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Hence it follows that these silicious organisms, though they are not heavier than the lightest dust, must have fallen, in some cases, through fifteen thousand feet of water, before they reached their final resting-place on the ocean floor. And, considering how large a surface these bodies expose in proportion to their weight, it is probable that they occupy a great length of time in making their burial journey from the surface of the Atlantic to the bottom.

But if the Radiolaria and Diatoms are thus rained upon the bottom of the sea, from the superficial layer of its waters in which they pass their lives, it is obviously possible that the Globigerinæ may be similarly derived ; and if they were so, it would be much more

; easy to understand how they obtain their supply of food than it is at present.

Nevertheless, the positive and negative evidence all points the other way. The skeletons of the full-grown, deep-sea Globigerinæ are so remarkably solid and heavy in proportion to their surface as to seem little fitted for floating; and, as a matter of fact, they are not to be found along with the Diatoms and Radiolaria, in the uppermost stratum of the open ocean.

It has been observed, again, that the abundance of Globigerina, in proportion to other organisms of like kind, increases with the depth of the sea; and that deep-water Globigerinæ are larger than those which live in shallower parts of the sea; and such facts negative the supposition that these organisms have been swept by currents from the shallows into the deeps of the Atlantic.

It therefore seems to be hardly doubtful that these

wonderful creatures live and die at the depths in which they are found.

However, the important points for us are, that the living Globigerinæ are exclusively marine animals, the skeletons of which abound at the bottom of deep seas ; and that there is not a shadow of reason for believing that the habits of the Globigerinæ of the chalk differed from those of the existing species. But if this be true, there is no escaping the conclusion that the chalk itself is the dried mud of an ancient deep sea.

In working over the soundings collected by Captain Dayman, I was surprised to find that many of what I have called the “granules” of that mud, were not, as one might have been tempted to think at first, the mere powder and waste of Globigerinæ, but that they had a definite form and size. I termed these bodies “ liths,and doubted their organic nature. Dr. Wallich verified my observation, and added the interesting discovery that, not unfrequently, bodies similar to these “ coccoliths ” were aggregated together into spheroids, which he termed “coccospheres.So far as we knew, these bodies, the nature of which is extremely puzzling and problematical, were peculiar to the Atlantic soundings.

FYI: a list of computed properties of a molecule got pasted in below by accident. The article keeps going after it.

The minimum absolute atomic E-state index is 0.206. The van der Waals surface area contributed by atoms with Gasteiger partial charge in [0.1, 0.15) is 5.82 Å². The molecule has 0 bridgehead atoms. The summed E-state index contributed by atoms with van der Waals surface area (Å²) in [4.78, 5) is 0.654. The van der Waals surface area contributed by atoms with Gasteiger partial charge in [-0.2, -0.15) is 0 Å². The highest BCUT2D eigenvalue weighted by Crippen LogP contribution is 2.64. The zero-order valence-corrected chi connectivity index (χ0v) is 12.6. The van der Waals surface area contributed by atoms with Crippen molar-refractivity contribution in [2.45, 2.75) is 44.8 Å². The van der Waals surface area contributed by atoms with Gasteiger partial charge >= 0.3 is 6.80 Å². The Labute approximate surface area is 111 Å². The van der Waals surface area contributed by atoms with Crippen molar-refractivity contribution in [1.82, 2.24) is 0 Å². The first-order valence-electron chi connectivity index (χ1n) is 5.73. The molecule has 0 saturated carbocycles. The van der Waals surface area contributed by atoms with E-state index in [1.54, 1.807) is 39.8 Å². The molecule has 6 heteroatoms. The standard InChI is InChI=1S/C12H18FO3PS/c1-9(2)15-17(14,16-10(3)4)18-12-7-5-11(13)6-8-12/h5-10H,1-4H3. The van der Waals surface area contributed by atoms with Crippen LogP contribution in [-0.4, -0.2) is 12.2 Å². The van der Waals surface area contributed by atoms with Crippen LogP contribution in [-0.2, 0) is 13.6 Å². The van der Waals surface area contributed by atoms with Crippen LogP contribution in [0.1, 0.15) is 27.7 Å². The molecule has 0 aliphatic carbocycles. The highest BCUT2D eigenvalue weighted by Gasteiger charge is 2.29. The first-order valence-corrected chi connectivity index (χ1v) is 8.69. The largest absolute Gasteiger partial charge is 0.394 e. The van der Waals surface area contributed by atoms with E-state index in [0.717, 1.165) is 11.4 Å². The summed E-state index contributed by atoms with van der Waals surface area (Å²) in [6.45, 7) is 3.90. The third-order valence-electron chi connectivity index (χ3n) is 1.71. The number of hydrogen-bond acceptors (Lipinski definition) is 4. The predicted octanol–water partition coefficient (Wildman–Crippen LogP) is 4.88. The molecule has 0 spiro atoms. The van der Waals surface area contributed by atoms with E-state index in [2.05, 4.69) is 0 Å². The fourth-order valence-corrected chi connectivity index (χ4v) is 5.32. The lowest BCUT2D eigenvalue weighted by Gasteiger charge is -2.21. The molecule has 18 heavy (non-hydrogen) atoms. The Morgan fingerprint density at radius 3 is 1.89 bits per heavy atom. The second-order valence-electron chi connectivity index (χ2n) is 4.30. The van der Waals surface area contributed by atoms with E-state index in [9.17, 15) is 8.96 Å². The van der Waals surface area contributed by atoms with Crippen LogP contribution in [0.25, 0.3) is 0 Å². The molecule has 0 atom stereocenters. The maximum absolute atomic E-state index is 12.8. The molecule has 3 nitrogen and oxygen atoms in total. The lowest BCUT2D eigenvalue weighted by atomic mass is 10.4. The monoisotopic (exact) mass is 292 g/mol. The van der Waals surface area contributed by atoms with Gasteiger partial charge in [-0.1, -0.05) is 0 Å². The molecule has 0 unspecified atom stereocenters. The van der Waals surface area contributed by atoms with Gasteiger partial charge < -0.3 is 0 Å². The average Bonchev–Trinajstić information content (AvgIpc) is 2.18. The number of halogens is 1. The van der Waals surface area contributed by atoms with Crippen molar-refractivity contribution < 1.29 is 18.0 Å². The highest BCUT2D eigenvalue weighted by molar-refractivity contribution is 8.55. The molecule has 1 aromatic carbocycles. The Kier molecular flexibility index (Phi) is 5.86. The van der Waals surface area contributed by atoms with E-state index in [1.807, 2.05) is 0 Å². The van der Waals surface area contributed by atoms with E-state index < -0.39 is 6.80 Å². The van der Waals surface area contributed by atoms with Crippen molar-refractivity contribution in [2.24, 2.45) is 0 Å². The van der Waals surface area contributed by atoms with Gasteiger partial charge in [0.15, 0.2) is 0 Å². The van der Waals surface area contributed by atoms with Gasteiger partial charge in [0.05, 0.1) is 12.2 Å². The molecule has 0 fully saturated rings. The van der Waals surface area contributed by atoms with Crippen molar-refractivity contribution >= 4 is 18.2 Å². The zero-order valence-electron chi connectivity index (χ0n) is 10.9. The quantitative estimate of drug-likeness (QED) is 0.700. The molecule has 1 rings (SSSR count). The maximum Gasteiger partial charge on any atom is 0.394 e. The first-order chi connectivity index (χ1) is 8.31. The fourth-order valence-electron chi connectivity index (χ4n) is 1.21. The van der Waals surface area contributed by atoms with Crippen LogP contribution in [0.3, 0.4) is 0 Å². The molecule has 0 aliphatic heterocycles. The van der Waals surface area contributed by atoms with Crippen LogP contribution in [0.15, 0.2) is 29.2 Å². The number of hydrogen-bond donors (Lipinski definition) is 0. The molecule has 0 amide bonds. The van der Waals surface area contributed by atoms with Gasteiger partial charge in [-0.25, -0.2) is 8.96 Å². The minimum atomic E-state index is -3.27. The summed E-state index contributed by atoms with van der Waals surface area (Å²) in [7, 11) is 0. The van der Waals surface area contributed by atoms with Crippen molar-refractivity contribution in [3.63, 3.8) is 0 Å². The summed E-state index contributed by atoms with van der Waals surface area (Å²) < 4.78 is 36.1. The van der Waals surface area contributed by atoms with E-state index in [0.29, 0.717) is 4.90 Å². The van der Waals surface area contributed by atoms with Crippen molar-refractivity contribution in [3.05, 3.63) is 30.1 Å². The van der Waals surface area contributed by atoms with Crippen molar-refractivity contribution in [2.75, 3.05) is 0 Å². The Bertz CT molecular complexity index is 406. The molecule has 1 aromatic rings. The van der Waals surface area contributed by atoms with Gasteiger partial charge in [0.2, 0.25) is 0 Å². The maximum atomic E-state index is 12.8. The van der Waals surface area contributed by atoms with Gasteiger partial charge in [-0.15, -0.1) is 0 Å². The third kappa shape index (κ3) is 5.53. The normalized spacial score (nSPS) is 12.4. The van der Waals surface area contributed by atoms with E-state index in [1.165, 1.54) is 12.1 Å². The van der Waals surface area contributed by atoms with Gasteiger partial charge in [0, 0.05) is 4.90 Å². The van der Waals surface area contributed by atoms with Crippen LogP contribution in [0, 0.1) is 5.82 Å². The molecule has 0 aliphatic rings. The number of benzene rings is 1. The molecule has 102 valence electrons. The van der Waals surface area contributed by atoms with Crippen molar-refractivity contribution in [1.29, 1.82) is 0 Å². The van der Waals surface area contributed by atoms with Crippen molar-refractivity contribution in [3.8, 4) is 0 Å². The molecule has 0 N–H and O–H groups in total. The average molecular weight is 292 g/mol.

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1 During the cruise of H.M.S. Bull-dog, commanded by Sir Leopold M'Clintock, in 1860, living star-fish were brought up, clinging to the lowest part of the sounding-line, from a depth of 1,260 fathoms, midway between Cape Farewell, in Greenland, and the Rockall banks. Dr. Wallich ascertained that the sea-bottom at this point consisted of the ordinary Globigerina ooze, and that the stomachs of the star-fishes were full of Globigerinæ. This discovery removes all objections to the existence of living Globigerinæ at great depths, which are based upon the supposed difficulty of maintaining animal life under such conditions ; and it throws the burden of proof upon those who object to the supposition that the Globigerinæ live and die where they are found.

But, a few years ago, Mr. Sorby, in making a careful examination of the chalk by means of thin sections and otherwise, observed, as Ehrenberg had done before him, that much of its granular basis possesses a definite form. Comparing these formed particles with those in the Atlantic soundings, he found the two to be identical ; and thus proved that the chalk, like the soundings, contains these mysterious coccoliths and coccospheres. Here was a further and a most interesting confirmation, from internal evidence, of the essential identity of the chalk with modern deep-sea mud. Globigerinæ, coccoliths, and coccospheres are found as the chief constituents of both, and testify to the general similarity of the conditions under which both have been formed.1